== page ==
So you have attended antenatal classes, breastfeeding workshops and have a birth plan ready to welcome your newborn into this world. Then picture this imaginary situation; due to certain circumstances during the delivery, you’ve had to deviate from your initial birth plan. You are able to breastfeed sufficiently while still in the hospital surrounded by lactation consultants, but when you are finally back at home, you start to become engorged. Your baby cries continuously. Family and friends begin to feed you different information. The information you’ve read from the books do not seem to gel with what is in your hands at that point. Your house is in a constant state of mess while you try to deal with all these new experiences that seem to be happening all at once.
Don't beat yourself about the changes in your birth plan. I have seen friends who initially wanted to have an all-natural birth, but ended up undergoing a caesarean section - they felt terrible about themselves! What matters is that your baby has been safely delivered into the world, so don't fuss what method was used, as long as the baby is happy and healthy.
Latching is not the only way to get milk to your baby. Whilst working out latching techniques, find ways to relieve the engorgements. Be open to other options like pumping and formula.
Some people may try to tell you that your baby is crying because she is hungry. You ask yourself, how can that be as you’ve only just fed her. Others may tell you to let your baby cry it out or that you are spoiling your baby by holding and rocking them all the time. Trust your gut, do what works for you and your baby.
The first few months postpartum are very challenging. If you’ve got a messy house, engage the professionals to do the job for you. You want to reserve some energy in order to show yourself some love. Arrange date nights with your partner and only then when you feel full and happy, will you be ready to continue taking care of your newborn.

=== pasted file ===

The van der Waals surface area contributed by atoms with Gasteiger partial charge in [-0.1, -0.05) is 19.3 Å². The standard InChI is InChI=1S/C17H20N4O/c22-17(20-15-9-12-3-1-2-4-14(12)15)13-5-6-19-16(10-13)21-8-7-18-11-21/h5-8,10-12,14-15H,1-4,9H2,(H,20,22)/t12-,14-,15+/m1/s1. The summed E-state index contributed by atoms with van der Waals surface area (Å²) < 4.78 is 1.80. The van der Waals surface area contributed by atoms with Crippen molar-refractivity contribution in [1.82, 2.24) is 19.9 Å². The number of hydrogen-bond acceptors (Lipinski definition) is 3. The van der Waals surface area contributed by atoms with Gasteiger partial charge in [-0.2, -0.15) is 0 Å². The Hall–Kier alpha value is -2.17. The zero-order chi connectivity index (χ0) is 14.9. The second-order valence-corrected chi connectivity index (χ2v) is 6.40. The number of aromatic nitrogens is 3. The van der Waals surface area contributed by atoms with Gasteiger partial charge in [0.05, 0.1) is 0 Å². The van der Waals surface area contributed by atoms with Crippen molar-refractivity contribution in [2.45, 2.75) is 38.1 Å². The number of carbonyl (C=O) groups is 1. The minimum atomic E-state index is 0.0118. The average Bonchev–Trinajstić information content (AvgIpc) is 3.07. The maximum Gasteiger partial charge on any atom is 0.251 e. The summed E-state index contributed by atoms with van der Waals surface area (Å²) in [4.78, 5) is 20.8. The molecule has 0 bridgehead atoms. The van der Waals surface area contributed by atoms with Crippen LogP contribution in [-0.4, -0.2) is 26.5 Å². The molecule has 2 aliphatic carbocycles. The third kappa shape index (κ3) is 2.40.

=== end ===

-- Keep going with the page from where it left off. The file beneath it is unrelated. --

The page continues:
Aparigraha: non-avarice, non-possessiveness
"I wish that you would learn to let go of the old and embrace the new."
Continuing on from my point earlier about being kind to one's new body, one should also learn to let go of attachment to your old body. Stretch marks and loose skin are part and parcel of postpartum bodies; the degree of severity depends on the genetic makeup of each person.
I used to feel incredibly depressed about how my tummy had looked after the birth of my son. Prior to pregnancy, it was toned and flat. After the delivery, my lower tummy was covered with light and dark coloured stretch marks, wrinkles around my navel and a pouch that hung over my C-section scar. I compared myself to a close friend who had a baby around the same time, but she had none of the aesthetic problems that I was suffering from. I kept telling my husband that one day I would save enough money to get a tummy tuck to make myself happy again. It was as though a tummy tuck would magically fix all the stress that I was experiencing postpartum.
In the end, I never proceeded with a tummy tuck. Instead, I kept an on/off practice between the time that I was 7 weeks postpartum until my son was close to 2 years old, and a more consistent practice thereafter.
My core gradually strengthened, and with that, I learnt to embrace my new tummy. I realised that what matters more is the internal strength, by activating the transverse abdominals.
Most people are completely focused on their own practice on the mat. They don’t attend class to stare at my tummy, so why should I upset myself with how it looks?
Lastly, it would be hard not to notice the shift in household dynamics when it’s just you and your partner, to when your new baby arrives. Priorities shift, additional responsibilities arise and 24 hours just doesn’t seem enough to split your time between your partner and your baby. Engage your partner's help, do it together and work out what's the best arrangement for your household. Remember that you don't have to face motherhood alone.
By Merlyn Ng